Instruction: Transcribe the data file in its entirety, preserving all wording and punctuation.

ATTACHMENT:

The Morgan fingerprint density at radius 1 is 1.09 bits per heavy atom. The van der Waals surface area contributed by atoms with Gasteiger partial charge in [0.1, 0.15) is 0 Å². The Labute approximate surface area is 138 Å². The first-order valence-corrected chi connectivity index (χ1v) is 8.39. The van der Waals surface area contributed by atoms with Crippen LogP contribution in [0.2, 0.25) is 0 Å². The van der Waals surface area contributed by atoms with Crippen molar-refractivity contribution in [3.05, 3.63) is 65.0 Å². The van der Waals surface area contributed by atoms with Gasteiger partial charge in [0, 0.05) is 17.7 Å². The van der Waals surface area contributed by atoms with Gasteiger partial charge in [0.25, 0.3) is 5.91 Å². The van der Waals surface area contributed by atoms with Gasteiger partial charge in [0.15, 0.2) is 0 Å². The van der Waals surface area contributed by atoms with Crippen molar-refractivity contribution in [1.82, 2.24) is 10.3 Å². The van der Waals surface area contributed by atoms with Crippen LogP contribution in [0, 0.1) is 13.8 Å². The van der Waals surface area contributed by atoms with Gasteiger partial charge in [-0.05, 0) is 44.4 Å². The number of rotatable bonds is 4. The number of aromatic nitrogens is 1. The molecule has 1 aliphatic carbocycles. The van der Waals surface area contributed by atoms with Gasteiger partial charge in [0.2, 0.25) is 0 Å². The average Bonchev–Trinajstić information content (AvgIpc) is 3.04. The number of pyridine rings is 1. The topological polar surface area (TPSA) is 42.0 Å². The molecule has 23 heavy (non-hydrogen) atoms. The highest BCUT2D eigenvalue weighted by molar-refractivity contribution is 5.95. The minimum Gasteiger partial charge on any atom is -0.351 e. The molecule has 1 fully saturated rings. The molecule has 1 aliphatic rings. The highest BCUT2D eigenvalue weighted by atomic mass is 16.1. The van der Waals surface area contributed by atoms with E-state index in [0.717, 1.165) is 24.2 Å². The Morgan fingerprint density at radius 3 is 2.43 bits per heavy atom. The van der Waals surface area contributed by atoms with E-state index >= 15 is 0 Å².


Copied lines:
The Morgan fingerprint density at radius 1 is 1.09 bits per heavy atom. The van der Waals surface area contributed by atoms with Gasteiger partial charge in [0.1, 0.15) is 0 Å². The Labute approximate surface area is 138 Å². The first-order valence-corrected chi connectivity index (χ1v) is 8.39. The van der Waals surface area contributed by atoms with Crippen LogP contribution in [0.2, 0.25) is 0 Å². The van der Waals surface area contributed by atoms with Crippen molar-refractivity contribution in [3.05, 3.63) is 65.0 Å². The van der Waals surface area contributed by atoms with Gasteiger partial charge in [0, 0.05) is 17.7 Å². The van der Waals surface area contributed by atoms with Gasteiger partial charge in [0.25, 0.3) is 5.91 Å². The van der Waals surface area contributed by atoms with Gasteiger partial charge in [0.15, 0.2) is 0 Å². The van der Waals surface area contributed by atoms with Crippen molar-refractivity contribution in [1.82, 2.24) is 10.3 Å². The van der Waals surface area contributed by atoms with Crippen LogP contribution in [0, 0.1) is 13.8 Å². The van der Waals surface area contributed by atoms with Gasteiger partial charge in [-0.05, 0) is 44.4 Å². The number of rotatable bonds is 4. The number of aromatic nitrogens is 1. The molecule has 1 aliphatic carbocycles. The van der Waals surface area contributed by atoms with Gasteiger partial charge in [0.2, 0.25) is 0 Å². The average Bonchev–Trinajstić information content (AvgIpc) is 3.04. The number of pyridine rings is 1. The topological polar surface area (TPSA) is 42.0 Å². The molecule has 23 heavy (non-hydrogen) atoms. The highest BCUT2D eigenvalue weighted by molar-refractivity contribution is 5.95. The minimum Gasteiger partial charge on any atom is -0.351 e. The molecule has 1 fully saturated rings. The molecule has 1 aliphatic rings. The highest BCUT2D eigenvalue weighted by atomic mass is 16.1. The van der Waals surface area contributed by atoms with E-state index in [0.717, 1.165) is 24.2 Å². The Morgan fingerprint density at radius 3 is 2.43 bits per heavy atom. The van der Waals surface area contributed by atoms with E-state index >= 15 is 0 Å².